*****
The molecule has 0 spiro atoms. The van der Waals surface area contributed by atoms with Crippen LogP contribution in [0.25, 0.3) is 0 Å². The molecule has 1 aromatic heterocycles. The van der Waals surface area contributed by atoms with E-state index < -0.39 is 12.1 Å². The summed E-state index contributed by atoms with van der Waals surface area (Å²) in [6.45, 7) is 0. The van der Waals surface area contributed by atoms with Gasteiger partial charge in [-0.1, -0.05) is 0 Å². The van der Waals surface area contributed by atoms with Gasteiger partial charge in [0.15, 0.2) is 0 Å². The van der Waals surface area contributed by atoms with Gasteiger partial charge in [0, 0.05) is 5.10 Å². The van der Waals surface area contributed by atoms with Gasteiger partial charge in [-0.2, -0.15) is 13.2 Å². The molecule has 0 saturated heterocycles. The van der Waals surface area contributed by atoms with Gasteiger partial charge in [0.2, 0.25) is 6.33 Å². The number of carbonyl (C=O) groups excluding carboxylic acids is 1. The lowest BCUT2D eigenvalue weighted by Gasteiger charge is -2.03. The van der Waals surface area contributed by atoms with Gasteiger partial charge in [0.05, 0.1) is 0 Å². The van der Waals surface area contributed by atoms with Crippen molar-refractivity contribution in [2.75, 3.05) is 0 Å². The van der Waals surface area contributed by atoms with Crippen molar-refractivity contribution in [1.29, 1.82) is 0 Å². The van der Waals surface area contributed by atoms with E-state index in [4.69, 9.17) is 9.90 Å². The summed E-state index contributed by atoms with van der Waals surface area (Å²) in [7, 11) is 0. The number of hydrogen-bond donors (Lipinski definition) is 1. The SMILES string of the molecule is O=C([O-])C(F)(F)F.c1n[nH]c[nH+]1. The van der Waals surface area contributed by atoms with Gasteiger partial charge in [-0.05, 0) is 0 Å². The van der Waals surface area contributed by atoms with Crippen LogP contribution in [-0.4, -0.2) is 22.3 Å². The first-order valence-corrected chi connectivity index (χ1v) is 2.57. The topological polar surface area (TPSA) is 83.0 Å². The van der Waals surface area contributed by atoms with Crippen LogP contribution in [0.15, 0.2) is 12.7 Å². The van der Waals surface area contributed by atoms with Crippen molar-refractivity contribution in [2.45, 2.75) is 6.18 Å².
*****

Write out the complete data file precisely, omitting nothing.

The molecule has 0 spiro atoms. The van der Waals surface area contributed by atoms with Crippen LogP contribution in [0.25, 0.3) is 0 Å². The molecule has 1 aromatic heterocycles. The van der Waals surface area contributed by atoms with E-state index < -0.39 is 12.1 Å². The summed E-state index contributed by atoms with van der Waals surface area (Å²) in [6.45, 7) is 0. The van der Waals surface area contributed by atoms with Gasteiger partial charge in [-0.1, -0.05) is 0 Å². The van der Waals surface area contributed by atoms with Gasteiger partial charge in [0.15, 0.2) is 0 Å². The van der Waals surface area contributed by atoms with Gasteiger partial charge in [0, 0.05) is 5.10 Å². The van der Waals surface area contributed by atoms with Gasteiger partial charge in [-0.2, -0.15) is 13.2 Å². The molecule has 0 saturated heterocycles. The van der Waals surface area contributed by atoms with Gasteiger partial charge in [0.2, 0.25) is 6.33 Å². The number of carbonyl (C=O) groups excluding carboxylic acids is 1. The lowest BCUT2D eigenvalue weighted by Gasteiger charge is -2.03. The van der Waals surface area contributed by atoms with Gasteiger partial charge in [0.05, 0.1) is 0 Å². The van der Waals surface area contributed by atoms with Crippen molar-refractivity contribution in [2.75, 3.05) is 0 Å². The van der Waals surface area contributed by atoms with Crippen molar-refractivity contribution in [1.29, 1.82) is 0 Å². The van der Waals surface area contributed by atoms with E-state index in [4.69, 9.17) is 9.90 Å². The summed E-state index contributed by atoms with van der Waals surface area (Å²) in [7, 11) is 0. The number of hydrogen-bond donors (Lipinski definition) is 1. The SMILES string of the molecule is O=C([O-])C(F)(F)F.c1n[nH]c[nH+]1. The van der Waals surface area contributed by atoms with Gasteiger partial charge in [-0.05, 0) is 0 Å². The van der Waals surface area contributed by atoms with Crippen LogP contribution in [-0.4, -0.2) is 22.3 Å². The first-order valence-corrected chi connectivity index (χ1v) is 2.57. The topological polar surface area (TPSA) is 83.0 Å². The van der Waals surface area contributed by atoms with Crippen LogP contribution in [0.15, 0.2) is 12.7 Å². The van der Waals surface area contributed by atoms with Crippen molar-refractivity contribution in [2.45, 2.75) is 6.18 Å².